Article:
List at least five of your favorite first names.

When I was a romantic teenager, I wanted to be called Delores. I thought anyone who had that name had to be beautiful.

Otherwise, just call me Maggie. I don’t actually have another three favorites. I’m okay with almost any name that isn’t obviously awful. I have trouble understanding parents who give their children dreadful names sure to get them teased in school. What are mom and dad thinking?

A final thought. Name your child something easy to spell — without a crib sheet. An entire lifetime of no one spelling your name right is exhausting.

FAIRIES – JUDY DYKSTRA-BROWN

This just tickled my fancies while confirming my long held belief that those little people are messing with me, hiding my stuff, and stealing my socks!


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Fairies


When we go to bed, they sneak in
and loll about on the chair cushions,
combing their coarse straight hair,
leaving traces we’ll brush off with the lint brush, blaming the cat.

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They mine the refrigerator,
looking for wine spills or crumbs of cheese.

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The more intrepid jump on the rubber pillow of the sink squirter,
starting a slow drip they can drink from like a water fall,

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then make the long trek into the cave of my computer room,
their eyes on the precarious towers of books.
They give each other a hands-up
onto the power key of my computer,
then all jump in sync to turn it on.


Read the rest of the story: Fairies

EXPERT ON MYSELF

I know a few things. Along the road of life, I’ve done a bit of reading and studying. Like many writers, I’m a generalist. I know about this, that, and the other thing. A good deal about some stuff, a little something about lots of stuff. Which makes me highly competitive at Trivial Pursuits. All that random knowledge ought to be good for something.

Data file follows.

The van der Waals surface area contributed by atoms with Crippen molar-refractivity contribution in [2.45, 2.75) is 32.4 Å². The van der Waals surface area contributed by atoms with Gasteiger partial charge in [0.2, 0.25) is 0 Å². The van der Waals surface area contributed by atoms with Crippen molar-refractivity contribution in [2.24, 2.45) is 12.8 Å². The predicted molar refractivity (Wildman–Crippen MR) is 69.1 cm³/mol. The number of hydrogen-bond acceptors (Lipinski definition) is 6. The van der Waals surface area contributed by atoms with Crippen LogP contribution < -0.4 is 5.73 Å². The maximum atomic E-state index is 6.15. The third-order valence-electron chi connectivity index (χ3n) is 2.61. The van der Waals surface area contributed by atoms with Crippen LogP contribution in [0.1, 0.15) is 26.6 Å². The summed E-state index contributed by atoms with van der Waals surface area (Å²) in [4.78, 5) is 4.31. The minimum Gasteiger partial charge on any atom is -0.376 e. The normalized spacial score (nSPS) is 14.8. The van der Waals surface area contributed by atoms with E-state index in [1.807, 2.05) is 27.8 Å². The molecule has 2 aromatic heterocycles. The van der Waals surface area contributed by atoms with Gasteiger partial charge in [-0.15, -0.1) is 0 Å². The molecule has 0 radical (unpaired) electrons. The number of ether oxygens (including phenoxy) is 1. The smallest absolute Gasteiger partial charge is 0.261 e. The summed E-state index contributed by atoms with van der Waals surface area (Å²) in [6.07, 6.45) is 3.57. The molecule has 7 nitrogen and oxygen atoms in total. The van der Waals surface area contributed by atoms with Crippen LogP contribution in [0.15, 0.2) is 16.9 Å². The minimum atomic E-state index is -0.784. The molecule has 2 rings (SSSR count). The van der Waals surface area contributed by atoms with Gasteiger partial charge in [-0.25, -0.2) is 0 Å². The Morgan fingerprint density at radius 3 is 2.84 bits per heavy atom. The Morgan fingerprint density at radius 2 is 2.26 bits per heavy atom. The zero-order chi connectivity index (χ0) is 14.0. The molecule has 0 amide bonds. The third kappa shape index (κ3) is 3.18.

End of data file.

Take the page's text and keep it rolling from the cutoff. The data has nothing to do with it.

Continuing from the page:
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I’m an expert at just one thing: me. I know my body. The strange way it works. I know what I like. I’m good at knowing what I would like, given an opportunity.

To illustrate my point, this is the story of a lens I bought — and why I’m passing it to another photographer who hopefully will get more use of it than I have. Call this: Photographer, Know Thyself.

In November 2013, I bought the Panasonic Lumix G H-H020 20mm f/1.7 Aspherical Pancake Lens for Micro Four Thirds. I used it once, to shoot a “lighting” at a museum the next month of December.

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That set of photographs are among the best night shots I’ve ever taken. The Panny 20, as it is fondly called, is a sharp, fast prime lens. Slightly wide-angle. Perfect for people who like to do street scenes, especially at night. It was the first lens recommended to me after I got my Olympus PEN E-PL1, I think (not sure) in 2011. Close enough. 

The Panny was already available. Everyone who used a 4/3 format camera said I should buy it. It was then (still) quite expensive (it’s not cheap now). Especially for me. I was even more broke five years ago than I am today, which is saying something.

Its praises were sung. I resisted. There were fewer lenses available in 4/3 format back then; this one had a great reputation. Except — I didn’t think I’d use it. At 20mm (effective 40mm), it’s not a perspective of which I’m fond. It’s not flattering as a portrait lens. Not unflattering, but not the lens you’d grab to take some fun candid snaps of your friends or dogs.

Dancing in the dark heritage museum

I don’t do much street shooting. Mostly, I shoot landscapes and casual portraits. I didn’t feel this lens would be the one I’d reach for as I headed out the door. I like longer lenses for portraits and wider ones for landscapes.

Eventually, I gave in. I bought it. Used it once. Since then, it has lived in a padded pouch, ready to go. Always the lens I think I might use, but never do. For “normal,” I use my Olympus f1.8 25mm. If I’m going out and don’t know what I’m going to shoot, I take a camera with a long zoom so I’m ready for whatever pops up. At home, my favorite lenses are the Olympus 12-50mm (macro), the f1.8 45mm, and the f2.8 60mm macro.